I won’t spoil the plot for those of you who wish to see Me, Them, and Lara someday, but I will say the film exuded Verdone’s whimsical humor juxtaposed with the lonesomeness of the protagonist. In the end, the protagonist’s lonesomeness is resolved and I left the theater with a feeling of accomplishment, tranquility, and reconciliation with my own feelings of lonesomeness I had experienced on my way to the theater. As I biked off into the now brisk night air, I had no regrets about the decision to attend the film and I felt goia, joy in English (my mind was in Italian mode), because the night had just begun.

In short, sacrifices and trade-offs are a necessity to study abroad. I sacrificed those few short but precious hours to try to improve my study abroad experience by improving my language skills and cultural knowledge. This was just a sample of my future year abroad but my experience at the Italian Film Festival reassured me that it is a worthwhile sacrifice.

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Kathleen Rutherford

In mere hours I will be on the plane headed due south to my final destination: Santiago, Chile!

At the moment my biggest concern is hoping that I remembered to pack everything I’ll need for an entire semester, but lurking behind my endless mental checklist, excitement is bubbling up inside me.

With two legs of my travelling now complete, Chile is getting closer and closer! There is no telling what exactly my study abroad will entail with regards to my experiences inside and outside the classroom, Chilean culture, and living with a host family. Never before have so many things changed all at once in my life and this gives me the chills—in both a good way and a bad way!

The prospect of maneuvering the largest metro system in South America in a city of six million is one of the more terrifying chills.

However, it pales in comparison to the fact that I will be living in one of the most geographically diverse countries in the world. At my fingertips are: the world’s driest desert (Atacama Desert), Easter Island, Patagonia, the glacier fields, the endless beaches up and down the western coast, and the breathtaking snow-capped Andes Mountains. I’m positively itching to start exploring Chile’s wonders!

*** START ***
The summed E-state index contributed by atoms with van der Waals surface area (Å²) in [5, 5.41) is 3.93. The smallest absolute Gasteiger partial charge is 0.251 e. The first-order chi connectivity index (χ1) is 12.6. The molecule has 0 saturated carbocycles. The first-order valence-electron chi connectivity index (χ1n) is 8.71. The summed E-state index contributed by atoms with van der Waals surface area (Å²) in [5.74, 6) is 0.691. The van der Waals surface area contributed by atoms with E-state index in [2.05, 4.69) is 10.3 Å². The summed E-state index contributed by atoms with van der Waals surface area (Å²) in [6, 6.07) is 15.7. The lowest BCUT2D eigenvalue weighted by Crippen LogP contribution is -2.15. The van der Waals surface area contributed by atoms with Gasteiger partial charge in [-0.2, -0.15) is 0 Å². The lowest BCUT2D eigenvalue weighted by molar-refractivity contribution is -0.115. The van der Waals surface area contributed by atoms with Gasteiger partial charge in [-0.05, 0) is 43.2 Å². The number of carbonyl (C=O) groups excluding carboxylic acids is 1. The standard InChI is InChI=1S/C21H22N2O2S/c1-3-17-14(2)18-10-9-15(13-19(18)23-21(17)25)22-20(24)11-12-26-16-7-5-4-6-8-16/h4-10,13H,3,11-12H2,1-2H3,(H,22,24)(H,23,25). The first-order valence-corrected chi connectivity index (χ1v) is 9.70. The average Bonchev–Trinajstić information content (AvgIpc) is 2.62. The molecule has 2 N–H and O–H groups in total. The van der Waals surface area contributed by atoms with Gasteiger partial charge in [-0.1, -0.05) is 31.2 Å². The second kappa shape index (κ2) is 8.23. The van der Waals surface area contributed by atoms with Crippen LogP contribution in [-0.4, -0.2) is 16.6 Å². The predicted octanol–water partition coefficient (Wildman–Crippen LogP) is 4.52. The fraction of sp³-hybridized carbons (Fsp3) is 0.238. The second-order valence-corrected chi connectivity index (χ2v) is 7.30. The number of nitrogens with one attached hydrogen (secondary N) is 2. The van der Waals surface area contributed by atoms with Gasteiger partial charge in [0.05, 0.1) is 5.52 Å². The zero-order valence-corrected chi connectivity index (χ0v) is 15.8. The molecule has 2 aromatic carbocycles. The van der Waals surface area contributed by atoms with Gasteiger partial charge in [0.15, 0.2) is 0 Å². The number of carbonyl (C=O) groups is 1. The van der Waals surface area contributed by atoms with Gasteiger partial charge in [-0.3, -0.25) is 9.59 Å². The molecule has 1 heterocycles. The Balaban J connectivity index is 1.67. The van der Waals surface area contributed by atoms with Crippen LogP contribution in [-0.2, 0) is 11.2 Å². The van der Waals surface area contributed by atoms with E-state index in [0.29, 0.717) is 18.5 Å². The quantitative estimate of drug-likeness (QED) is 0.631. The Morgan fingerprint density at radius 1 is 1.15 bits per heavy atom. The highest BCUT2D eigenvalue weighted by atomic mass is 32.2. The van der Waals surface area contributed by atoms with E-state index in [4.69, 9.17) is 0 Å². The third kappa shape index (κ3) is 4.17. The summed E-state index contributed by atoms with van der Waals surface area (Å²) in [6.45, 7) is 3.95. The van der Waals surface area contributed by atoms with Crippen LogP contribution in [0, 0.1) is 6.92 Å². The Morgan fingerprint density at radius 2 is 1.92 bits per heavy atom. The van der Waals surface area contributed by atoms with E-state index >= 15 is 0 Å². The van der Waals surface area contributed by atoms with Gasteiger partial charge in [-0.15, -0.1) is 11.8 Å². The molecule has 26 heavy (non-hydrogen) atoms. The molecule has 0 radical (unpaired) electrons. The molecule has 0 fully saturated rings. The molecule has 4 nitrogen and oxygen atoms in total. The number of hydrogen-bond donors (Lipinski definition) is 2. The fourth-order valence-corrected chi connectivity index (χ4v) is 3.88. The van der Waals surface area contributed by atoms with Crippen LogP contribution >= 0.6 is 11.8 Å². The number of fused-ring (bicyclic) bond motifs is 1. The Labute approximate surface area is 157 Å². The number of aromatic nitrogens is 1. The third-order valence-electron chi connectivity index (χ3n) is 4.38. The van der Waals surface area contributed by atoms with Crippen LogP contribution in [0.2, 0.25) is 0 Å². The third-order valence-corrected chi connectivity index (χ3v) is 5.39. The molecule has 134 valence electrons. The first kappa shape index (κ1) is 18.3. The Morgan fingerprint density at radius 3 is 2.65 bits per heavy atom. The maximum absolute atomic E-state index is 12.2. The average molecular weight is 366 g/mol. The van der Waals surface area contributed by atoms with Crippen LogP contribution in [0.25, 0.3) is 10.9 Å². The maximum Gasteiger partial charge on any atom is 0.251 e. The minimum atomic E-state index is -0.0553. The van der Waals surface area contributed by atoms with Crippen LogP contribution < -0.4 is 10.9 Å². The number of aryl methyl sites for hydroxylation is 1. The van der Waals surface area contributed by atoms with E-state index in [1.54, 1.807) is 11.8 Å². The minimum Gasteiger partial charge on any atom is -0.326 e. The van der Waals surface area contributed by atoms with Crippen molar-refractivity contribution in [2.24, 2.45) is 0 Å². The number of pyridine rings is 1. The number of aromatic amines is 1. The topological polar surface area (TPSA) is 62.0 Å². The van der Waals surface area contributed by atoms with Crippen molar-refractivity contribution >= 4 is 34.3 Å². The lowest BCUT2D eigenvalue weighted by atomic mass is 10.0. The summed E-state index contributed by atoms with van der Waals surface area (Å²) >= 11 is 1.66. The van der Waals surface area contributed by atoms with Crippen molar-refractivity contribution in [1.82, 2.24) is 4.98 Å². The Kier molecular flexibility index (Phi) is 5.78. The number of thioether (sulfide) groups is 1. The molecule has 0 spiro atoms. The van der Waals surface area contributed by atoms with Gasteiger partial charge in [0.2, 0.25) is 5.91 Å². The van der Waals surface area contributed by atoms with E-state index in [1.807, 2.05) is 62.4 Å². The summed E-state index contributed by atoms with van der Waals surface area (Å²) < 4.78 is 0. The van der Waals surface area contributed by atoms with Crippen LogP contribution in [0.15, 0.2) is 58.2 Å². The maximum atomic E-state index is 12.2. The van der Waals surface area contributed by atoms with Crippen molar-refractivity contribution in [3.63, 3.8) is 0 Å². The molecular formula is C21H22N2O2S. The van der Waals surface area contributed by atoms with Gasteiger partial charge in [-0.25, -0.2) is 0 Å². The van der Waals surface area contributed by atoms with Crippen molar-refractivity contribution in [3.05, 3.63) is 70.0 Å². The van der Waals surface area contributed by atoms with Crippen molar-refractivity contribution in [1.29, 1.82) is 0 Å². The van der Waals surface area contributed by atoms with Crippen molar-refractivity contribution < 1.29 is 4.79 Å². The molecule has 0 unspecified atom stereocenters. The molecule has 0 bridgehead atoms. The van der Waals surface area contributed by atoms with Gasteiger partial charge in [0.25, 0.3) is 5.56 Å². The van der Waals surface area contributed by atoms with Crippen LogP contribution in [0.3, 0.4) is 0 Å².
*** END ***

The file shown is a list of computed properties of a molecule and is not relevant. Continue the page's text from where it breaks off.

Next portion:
Then of course, the thought of leaving for a far-off country and having no clue who I am living with for the next 5 months promptly raises my anxiety level again. Imagine trying to pick out suitable gifts for a host family when you have no idea if they have kids, what ages their kids are if indeed they have any, or if you’re living with another student that’s around your own age. What does one bring as a gift!? It seems to me that a magnet is about the only universal gift that can cross both the age and gender barriers and still make a decent first impression.

Taking classes in Spanish is a much more exciting thought. In Santiago, I will have my choice of classes from three different universities. This means I will literally have thousands of classes to choose from—and from nearly any field. I’ll have the opportunity to take so many Spanish classes I would never have been able to take at IU and I’ll be learning side by side with Chilean natives!

All in all, I’m chomping at the bit to finally get to Santiago and start living a la Chilena. I’ve heard nothing but wonderful experiences from former gringa exchange students and I can’t wait to regale you all with tales of my first days in Santiago!